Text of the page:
• Make as many friends, and win the respect of as many greenfield developers as you can.
  • New developers are the can do people, so be cautious about any hint of criticism or negativity. Give them your ideas freely without blame or judgement. Your ideas need no introduction, just say them. Never say, we used to do it this way, or that doesn't work, try this. Never say, I don't know, but this might work. Just say the idea. Or better, show it.
  • Find and take any opportunity to build a proof-of-concept that might turn into your new project.
  • Watch out who assigns you work. Usually, it should be someone in your chain of command. If it is your peers, push back some of the time. If it is someone you supervise, there needs to be a good reason control is inverting. If it is QA or test, make sure it matters to your chain of command and is not scheduled in a way that delays work you promised earlier.
  • Beware of perfection. New development is often reserved for fast people, even if they cross the eyes and don't dot the t's.
  • Spend time learning and practicing early project skills appropriate to your line of development. This could include: creating source repositories, defining the build environment, configuring the constant integration server, working closely with the hardware team to bring up new boards with board support packages or writing power on self tests. It might even help to know how to work with purchasing to buy new development tools, training, and COTS hardware.
  • Make sure you move on before your maintenance project is closed, perhaps by shopping your skills internally to team leads and maybe managers, or externally.
  • Be fluent in every technology you know, and know a lot of technologies.

A maintenance role can be turned to your advantage in several ways.

  • You can potentially work on every project your group or even company makes.
  • If new development and maintenance is separated, you can potentially follow a less competitive leadership track. Lead on new projects is highly coveted, but maintenance lead might be available to you for the asking. If you have encouragement and mentoring to give, members of that team may appreciate it more.
  • If the project is in maintenance, you are more likely to interface with customers. Handled wrong, this ends careers. Handled right, it gets positive attention outside development that is hard to find without being a manager.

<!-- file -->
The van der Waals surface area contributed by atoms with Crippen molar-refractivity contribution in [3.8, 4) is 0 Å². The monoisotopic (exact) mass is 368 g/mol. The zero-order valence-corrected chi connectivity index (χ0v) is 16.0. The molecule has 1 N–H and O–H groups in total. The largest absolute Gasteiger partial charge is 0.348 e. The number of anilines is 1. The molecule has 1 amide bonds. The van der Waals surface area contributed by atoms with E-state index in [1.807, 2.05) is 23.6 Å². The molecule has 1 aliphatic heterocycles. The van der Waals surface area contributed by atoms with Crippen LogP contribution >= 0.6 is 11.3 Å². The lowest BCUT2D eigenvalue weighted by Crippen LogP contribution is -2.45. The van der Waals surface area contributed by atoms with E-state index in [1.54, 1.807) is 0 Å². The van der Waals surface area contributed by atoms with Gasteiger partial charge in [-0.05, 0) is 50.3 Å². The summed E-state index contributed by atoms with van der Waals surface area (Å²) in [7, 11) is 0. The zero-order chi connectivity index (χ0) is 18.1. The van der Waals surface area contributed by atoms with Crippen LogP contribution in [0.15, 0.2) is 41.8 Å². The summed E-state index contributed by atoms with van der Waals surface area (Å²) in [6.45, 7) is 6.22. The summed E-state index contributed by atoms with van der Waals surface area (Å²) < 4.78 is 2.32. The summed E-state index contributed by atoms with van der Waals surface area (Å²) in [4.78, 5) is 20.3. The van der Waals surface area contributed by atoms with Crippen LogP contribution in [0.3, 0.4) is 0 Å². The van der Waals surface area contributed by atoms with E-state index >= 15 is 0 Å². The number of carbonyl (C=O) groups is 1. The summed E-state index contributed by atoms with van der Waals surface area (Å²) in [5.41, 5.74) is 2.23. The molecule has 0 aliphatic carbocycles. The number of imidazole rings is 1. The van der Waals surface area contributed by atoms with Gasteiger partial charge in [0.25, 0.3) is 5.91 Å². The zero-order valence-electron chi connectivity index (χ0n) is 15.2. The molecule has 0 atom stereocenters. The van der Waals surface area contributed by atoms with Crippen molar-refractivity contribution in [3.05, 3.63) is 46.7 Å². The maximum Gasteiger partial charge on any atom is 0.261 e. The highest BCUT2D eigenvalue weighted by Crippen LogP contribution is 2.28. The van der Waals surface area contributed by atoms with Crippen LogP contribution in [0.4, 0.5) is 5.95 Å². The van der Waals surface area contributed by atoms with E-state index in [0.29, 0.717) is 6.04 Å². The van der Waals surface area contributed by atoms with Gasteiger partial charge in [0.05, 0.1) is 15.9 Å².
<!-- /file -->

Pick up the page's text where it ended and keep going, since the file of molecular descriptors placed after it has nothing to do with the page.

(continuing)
Having said all this, I am the counter-example not the role model. Much of this perspective comes from experience and observation.

There are many new programs that still need to be written.
Be ready and you will be working on one surprisingly soon.


I have bad news for you: a lot of the applications humanity needs are already written, it's just that they should be fine-tuned to the constantly changing environment.

Some day, you'll be asked to write a new part of the system, like, a new module, and you can leverage your knowledge on green field development.

Until then, you can try to learn refactoring legacy applications to clean modules.

A good read is "Working with Legacy Applications" and "Refactoring to Patterns". If you didn't read the original Refactoring (Fowler), please do so. And learn Test-Driven Development (TDD), always helps.

In case you're working with PHP, I wrote a hands-on article this code still runs...

Have fun!


The easiest route to escape is to change your style of programming entirely and also add new skills in the same time. For example, you could try to be a Researcher. It might not be a prestige job for the first year, and certainly it is not as highly paid as normal programming jobs (in the first year if you are Researcher / Research Associate in the team of a University - of course as Senior Researcher is pretty much in line with the rest of the industry), but it will definitely put your skills to work on the hardest problems you can find today. After such a job you could easily jump into a better position, provided you have some interesting projects to show to your next boss.